Yes, that’s right. Not the attackers. The victims of the attacks. They were arrested.
The country that was once touted as the island of democracy is rapidly sinking under the weight of a shift to a set of norms that normalize so-called ‘traditions’ like bride kidnapping, permit abuse against women, and ban the expression of female issues.
The brilliant Kyrgyzstan-based movement Bishkek Feminist Initiatives calls for the development of feminist values in Kyrgyzstan and beyond, solidarity and respect for fairness and human rights, and the creation of a feminist space that will increase rights and opportunities for women and girls.
There are many ways we can do this, as individuals and by working together. Let me ask you to take the time to work out what (more) you can do. Even if you don’t think you can do much on your own, there is always somewhere to start.
It could be by supporting an organization involved in education and training for women or girls (as you probably know, I’m a huge fan of the Kyrgyz Space Program). It could be by educating yourself on the key issues faced by women and girls in Central Asia and around the world. It could be by amplifying the voices of females, whether that’s at a work meeting or on social media.
We all need to stand up and take action to end inequality against women and girls, and create a world where anyone can be and do anything.
As some of you know, I am an enthusiastic supporter of a brilliant initiative for girls and young women in Kyrgyzstan called the Kyrgyz Space Program.
The Kyrgyz Space Program is aiming high: specifically, into space. They plan to build and launch Kyrgyzstan’s first ever satellite – and to do so with an exclusively female team. In early 2018, the Kyrgyz Space Program was launched [ru] with the support of media outlet Kloop, which continues to be a partner of the project.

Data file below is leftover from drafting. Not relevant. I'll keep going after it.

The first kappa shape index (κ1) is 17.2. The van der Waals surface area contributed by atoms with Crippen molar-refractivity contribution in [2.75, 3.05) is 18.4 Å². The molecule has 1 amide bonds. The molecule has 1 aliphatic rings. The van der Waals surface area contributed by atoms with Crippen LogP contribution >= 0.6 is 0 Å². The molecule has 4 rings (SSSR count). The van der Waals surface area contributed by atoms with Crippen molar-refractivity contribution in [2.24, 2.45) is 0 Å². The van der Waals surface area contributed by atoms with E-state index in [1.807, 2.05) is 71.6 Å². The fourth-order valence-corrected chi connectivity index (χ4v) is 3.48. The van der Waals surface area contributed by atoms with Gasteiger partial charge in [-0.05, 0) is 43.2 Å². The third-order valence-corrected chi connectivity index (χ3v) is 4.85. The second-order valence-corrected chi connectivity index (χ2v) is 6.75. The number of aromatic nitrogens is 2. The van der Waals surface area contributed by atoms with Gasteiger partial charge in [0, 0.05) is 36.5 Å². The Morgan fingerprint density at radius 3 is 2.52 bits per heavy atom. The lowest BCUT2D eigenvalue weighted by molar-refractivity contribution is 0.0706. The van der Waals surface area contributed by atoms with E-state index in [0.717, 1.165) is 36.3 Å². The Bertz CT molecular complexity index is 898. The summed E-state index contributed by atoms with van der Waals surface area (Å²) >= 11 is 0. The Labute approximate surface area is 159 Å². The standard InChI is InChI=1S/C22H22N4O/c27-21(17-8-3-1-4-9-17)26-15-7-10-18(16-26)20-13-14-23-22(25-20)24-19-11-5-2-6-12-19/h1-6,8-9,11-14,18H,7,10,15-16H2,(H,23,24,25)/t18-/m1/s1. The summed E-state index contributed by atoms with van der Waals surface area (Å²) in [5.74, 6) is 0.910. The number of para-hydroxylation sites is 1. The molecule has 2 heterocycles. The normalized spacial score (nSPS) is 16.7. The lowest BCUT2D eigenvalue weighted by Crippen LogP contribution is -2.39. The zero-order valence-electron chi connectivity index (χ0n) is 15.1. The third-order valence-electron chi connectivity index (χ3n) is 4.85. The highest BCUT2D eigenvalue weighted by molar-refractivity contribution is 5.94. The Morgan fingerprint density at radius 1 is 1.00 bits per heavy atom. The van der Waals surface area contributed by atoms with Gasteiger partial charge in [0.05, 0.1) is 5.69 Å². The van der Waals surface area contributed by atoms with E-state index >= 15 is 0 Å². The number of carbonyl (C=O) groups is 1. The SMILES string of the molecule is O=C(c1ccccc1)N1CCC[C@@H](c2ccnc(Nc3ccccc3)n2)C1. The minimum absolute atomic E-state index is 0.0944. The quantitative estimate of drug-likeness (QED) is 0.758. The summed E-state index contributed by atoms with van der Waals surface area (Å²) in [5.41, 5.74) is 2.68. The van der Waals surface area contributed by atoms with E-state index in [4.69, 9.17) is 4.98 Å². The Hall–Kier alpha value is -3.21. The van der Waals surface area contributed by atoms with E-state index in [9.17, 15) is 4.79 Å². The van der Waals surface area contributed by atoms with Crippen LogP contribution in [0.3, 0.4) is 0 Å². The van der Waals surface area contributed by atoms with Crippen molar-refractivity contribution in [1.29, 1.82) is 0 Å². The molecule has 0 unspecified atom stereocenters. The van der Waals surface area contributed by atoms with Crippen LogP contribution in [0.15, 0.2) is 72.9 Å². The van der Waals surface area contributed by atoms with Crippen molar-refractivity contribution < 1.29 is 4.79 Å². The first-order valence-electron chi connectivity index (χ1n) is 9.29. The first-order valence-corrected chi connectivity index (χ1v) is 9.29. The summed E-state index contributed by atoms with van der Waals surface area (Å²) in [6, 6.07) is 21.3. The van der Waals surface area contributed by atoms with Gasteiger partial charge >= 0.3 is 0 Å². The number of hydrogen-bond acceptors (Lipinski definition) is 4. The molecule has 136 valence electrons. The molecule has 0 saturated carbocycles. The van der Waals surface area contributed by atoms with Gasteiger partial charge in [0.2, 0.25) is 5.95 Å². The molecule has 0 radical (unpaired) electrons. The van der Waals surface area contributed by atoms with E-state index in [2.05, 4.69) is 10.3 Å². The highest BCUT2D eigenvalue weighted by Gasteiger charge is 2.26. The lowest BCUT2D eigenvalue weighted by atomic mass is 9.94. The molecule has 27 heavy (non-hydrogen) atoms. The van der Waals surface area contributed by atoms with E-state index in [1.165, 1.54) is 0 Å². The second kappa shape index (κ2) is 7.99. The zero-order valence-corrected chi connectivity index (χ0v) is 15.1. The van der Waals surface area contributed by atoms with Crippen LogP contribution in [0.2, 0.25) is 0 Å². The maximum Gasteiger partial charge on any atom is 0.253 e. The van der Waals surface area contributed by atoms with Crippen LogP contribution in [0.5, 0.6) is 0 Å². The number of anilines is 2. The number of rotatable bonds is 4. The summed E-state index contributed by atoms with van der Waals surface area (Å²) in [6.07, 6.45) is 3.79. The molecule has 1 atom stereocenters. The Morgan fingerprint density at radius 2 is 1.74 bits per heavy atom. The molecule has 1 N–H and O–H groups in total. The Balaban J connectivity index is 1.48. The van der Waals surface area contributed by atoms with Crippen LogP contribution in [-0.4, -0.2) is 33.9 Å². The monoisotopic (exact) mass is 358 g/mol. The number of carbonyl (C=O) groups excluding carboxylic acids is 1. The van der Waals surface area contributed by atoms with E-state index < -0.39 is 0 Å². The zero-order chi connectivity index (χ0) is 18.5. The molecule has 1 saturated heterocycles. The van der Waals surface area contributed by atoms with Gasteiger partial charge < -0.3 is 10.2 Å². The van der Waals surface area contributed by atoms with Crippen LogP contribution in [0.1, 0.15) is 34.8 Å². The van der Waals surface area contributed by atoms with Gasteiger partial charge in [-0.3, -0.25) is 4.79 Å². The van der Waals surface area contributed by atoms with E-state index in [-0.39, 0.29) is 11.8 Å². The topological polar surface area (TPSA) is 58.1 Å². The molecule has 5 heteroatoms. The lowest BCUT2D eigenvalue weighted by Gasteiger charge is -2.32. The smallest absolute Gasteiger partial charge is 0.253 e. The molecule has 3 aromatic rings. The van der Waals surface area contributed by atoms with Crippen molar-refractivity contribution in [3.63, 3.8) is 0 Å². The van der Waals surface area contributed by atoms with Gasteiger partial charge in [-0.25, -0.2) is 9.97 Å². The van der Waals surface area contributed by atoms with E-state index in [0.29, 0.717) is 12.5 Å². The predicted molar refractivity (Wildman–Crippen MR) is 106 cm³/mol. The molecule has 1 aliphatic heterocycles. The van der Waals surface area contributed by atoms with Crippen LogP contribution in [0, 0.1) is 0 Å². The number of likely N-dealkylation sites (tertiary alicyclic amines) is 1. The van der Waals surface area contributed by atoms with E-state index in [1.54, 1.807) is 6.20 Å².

Since then, the program has recruited and trained a core team of 10 young women, held masterclasses and camps, spoken at a TedX event, travelled to the UK to meet Helen Sharman, the first British astronaut and more! In January 2020, the team took delivery of the development kit they need to build their prototype. It’s a huge step forward for the team, and brings them that bit closer to being the world’s first ever all-female-constructed satellite.
Find out more about the Kyrgyz Space Program and please consider becoming a sponsor of this amazing project!
Why does Kyrgyzstan need a satellite? Well, as the team say, “why not?!” The technology and parts are more accessible and cheaper than ever before, and Kyrgyzstan would be following other countries such as Ghana, Lithuania and Mongolia that have also decided to launch their own cubesats (the smallest type of satellite).
Why should it only be built by girls/young women? Let me quote the team directly (my translation):
We’re fed up of discrimination against girls and women in Kyrgyzstan. We’re fed up that in many families, girls are being brought up as servants. We’re fed up that many girls in Kyrgyzstan are being kidnapped, raped, and then forced to live with their rapist, having to call him “husband”.
We’re also also fed up with tens of thousands of other stories of awful injustices towards women.
But what can we do in response? We wanted to create an environment in which a group of girls would make history for real. In doing so, they would overcome stereotypes and cliches and inspire other girls in Kyrgyzstan (and perhaps around the world too) to realize their most fantastic dreams.
We believe that Kyrgyzstan can become a much stronger place if its citizens – irrespective of gender, race and social origins – can create, invent and surprise the world because of our discoveries.
We want the girls who will build the first Kyrgyz satellite to become role models for all young people in our beautiful country.
If you’re still reading here, let me say this again: Find out more about the Kyrgyz Space Program and please consider becoming a sponsor of this amazing project!